Cook County Record

Sunday, March 29, 2020

Plaintiffs claim Shutterfly tries end-run around putative class action by emailing site users

Federal Court

By Dan Churney | Nov 30, 2019


Lawyers leading a biometrics class action against online photo sharing site Shutterfly claim Shutterfly tried to trick potential class members into waiving their right to take part in the suit.

In June in Cook County Circuit Court, Vernita Miracle-Pond and Samantha Paraf, both of Cook County, filed for a putative class action suit against Shutterfly, which is based in Redwood City, Calif. The suit was lodged in Cook County Circuit Court, but Shutterfly moved it to Chicago federal court one month later.

The suit alleges Shutterfly violated the Illinois Biometric Information Privacy Act, by extracting scans of facial geometry from people in photos uploaded to Shutterfly, without their consent and regardless of whether they were Shutterfly users. The system allows users to tag, or name, people in photos.

According to plaintiffs, Shutterfly never told those appearing in photos the purpose or period for which their biometric data would be kept and used, nor obtained permission, as required by the BIPA law.

Plaintiffs, one of whom is a Shutterfly user and the other who is not, claimed their photos were used to glean biometric information. They seek to include in their suit other Illinois residents whose photos were similarly scanned.

On Oct. 3, Shutterfly filed a motion to compel arbitration against Miracle-Pond, who is a Shutterfly user. The motion is based on an arbitration clause added in 2015 to Shutterfly’s terms of use, but of which Shutterfly did not inform users until sending emails in September 2019, the plaintiffs have claimed.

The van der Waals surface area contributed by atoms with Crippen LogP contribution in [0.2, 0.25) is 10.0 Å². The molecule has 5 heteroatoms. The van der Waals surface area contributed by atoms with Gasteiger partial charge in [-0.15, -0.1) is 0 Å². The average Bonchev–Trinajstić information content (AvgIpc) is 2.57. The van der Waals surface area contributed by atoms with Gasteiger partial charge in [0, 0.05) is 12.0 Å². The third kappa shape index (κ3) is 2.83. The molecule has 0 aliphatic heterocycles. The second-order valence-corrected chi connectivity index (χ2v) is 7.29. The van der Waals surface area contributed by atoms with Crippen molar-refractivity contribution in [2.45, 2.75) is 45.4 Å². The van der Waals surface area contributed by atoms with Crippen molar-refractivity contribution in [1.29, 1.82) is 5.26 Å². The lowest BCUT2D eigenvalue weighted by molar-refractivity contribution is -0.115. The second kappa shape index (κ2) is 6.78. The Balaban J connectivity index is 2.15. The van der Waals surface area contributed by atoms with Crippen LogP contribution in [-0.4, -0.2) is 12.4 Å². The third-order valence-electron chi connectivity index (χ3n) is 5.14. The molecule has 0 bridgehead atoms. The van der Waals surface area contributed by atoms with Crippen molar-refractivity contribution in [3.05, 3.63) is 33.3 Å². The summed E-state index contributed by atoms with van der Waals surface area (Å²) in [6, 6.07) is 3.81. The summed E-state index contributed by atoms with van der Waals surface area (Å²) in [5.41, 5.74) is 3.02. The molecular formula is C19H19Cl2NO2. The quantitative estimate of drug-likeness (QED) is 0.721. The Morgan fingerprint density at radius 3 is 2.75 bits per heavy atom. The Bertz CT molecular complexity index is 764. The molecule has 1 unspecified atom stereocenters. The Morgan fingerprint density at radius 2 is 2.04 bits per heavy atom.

The emails told users that if they did not close their accounts by Oct. 1, or otherwise continued using the site, it meant such users accepted the updated terms of use. Shutterfly claimed in court papers that Miracle-Pond and other putative class members did not shut down their accounts, so they agreed to arbitration and forfeited participation in the lawsuit.

Plaintiffs alleged Shutterfly’s emails were “deceptive, misleading and improper,” done without going through plaintiffs’ attorneys and failing to inform users of the pending class action, which “subverted” the court process.

“Shutterfly’s vague and misleading communication has a serious likelihood of preventing putative class members from making informed decisions about their participation in this litigation as it progresses,” plaintiffs alleged in a brief filed Nov. 26.

In addition, the email was “vague and misleading,” because it referred to changes in how disputes are handled in arbitration, not that disputes must be arbitrated, plaintiffs argued.

Plaintiffs want the judge to direct that email recipients be told they are not bound to arbitration. Plaintiffs also want Shutterfly’s future communications to users to be first shared with plaintiffs’ attorneys.

Further, plaintiffs demand they be given the names and addresses of the email recipients, as well as records of any user responses and a list of those who closed accounts. In addition, plaintiffs want a list of those who used Shutterfly after receiving the email.

Plaintiffs are represented by attorneys with the firms of Carlson Lynch LLP, of Chicago; Ahdoot & Wolfson, of Los Angeles; and Carey Rodriguez Milian Gonya LLP, of Miami.

Shutterfly is defended by the Chicago-based firm of Mayer Brown, as well as attorneys from the firm’s Los Angeles and New York offices.

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Organizations in this Story

Ahdoot & Wolfson, PCCarey Rodriguez Milian Gonya, LLPU.S. District Court for the Northern District of IllinoisMayer Brown,LlpCarlson Lynch Sweet Kilpela & Carpenter, LLP